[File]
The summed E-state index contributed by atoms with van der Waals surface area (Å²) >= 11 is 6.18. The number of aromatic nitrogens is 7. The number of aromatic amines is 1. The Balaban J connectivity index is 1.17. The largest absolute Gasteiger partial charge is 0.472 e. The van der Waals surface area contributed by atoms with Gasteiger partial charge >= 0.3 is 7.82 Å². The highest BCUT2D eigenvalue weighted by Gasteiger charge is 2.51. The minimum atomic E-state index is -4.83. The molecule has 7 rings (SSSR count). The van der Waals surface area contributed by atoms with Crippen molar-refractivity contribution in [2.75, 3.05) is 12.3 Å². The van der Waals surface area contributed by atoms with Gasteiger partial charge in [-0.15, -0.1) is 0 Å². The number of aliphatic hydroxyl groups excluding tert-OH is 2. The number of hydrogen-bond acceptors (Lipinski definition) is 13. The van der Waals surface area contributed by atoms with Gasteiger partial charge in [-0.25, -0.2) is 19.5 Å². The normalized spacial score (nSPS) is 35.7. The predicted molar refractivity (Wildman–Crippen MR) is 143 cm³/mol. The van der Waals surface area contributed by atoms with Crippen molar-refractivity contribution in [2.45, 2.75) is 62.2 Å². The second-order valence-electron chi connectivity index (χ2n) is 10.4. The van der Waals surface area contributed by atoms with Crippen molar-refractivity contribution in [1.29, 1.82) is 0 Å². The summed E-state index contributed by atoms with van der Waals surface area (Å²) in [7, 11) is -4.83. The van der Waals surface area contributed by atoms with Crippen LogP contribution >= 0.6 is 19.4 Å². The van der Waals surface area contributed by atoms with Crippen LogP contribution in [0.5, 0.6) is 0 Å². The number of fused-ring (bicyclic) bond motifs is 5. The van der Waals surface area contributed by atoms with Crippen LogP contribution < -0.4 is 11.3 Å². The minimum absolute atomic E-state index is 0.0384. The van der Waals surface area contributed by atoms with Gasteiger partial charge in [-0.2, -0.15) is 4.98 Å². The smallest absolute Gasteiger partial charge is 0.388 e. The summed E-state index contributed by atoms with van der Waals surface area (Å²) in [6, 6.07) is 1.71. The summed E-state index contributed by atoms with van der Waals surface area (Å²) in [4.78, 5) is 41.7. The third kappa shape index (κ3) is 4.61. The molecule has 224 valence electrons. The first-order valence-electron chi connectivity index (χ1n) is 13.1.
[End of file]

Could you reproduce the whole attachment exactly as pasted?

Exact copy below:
The summed E-state index contributed by atoms with van der Waals surface area (Å²) >= 11 is 6.18. The number of aromatic nitrogens is 7. The number of aromatic amines is 1. The Balaban J connectivity index is 1.17. The largest absolute Gasteiger partial charge is 0.472 e. The van der Waals surface area contributed by atoms with Gasteiger partial charge >= 0.3 is 7.82 Å². The highest BCUT2D eigenvalue weighted by Gasteiger charge is 2.51. The minimum atomic E-state index is -4.83. The molecule has 7 rings (SSSR count). The van der Waals surface area contributed by atoms with Crippen molar-refractivity contribution in [2.75, 3.05) is 12.3 Å². The van der Waals surface area contributed by atoms with Gasteiger partial charge in [-0.15, -0.1) is 0 Å². The number of aliphatic hydroxyl groups excluding tert-OH is 2. The number of hydrogen-bond acceptors (Lipinski definition) is 13. The van der Waals surface area contributed by atoms with Gasteiger partial charge in [-0.25, -0.2) is 19.5 Å². The normalized spacial score (nSPS) is 35.7. The predicted molar refractivity (Wildman–Crippen MR) is 143 cm³/mol. The van der Waals surface area contributed by atoms with Crippen molar-refractivity contribution in [2.45, 2.75) is 62.2 Å². The second-order valence-electron chi connectivity index (χ2n) is 10.4. The van der Waals surface area contributed by atoms with Crippen molar-refractivity contribution in [1.29, 1.82) is 0 Å². The summed E-state index contributed by atoms with van der Waals surface area (Å²) in [7, 11) is -4.83. The van der Waals surface area contributed by atoms with Crippen LogP contribution >= 0.6 is 19.4 Å². The van der Waals surface area contributed by atoms with Crippen LogP contribution in [0.5, 0.6) is 0 Å². The number of fused-ring (bicyclic) bond motifs is 5. The van der Waals surface area contributed by atoms with Crippen LogP contribution < -0.4 is 11.3 Å². The minimum absolute atomic E-state index is 0.0384. The van der Waals surface area contributed by atoms with Gasteiger partial charge in [-0.2, -0.15) is 4.98 Å². The smallest absolute Gasteiger partial charge is 0.388 e. The summed E-state index contributed by atoms with van der Waals surface area (Å²) in [6, 6.07) is 1.71. The summed E-state index contributed by atoms with van der Waals surface area (Å²) in [4.78, 5) is 41.7. The third kappa shape index (κ3) is 4.61. The molecule has 224 valence electrons. The first-order valence-electron chi connectivity index (χ1n) is 13.1.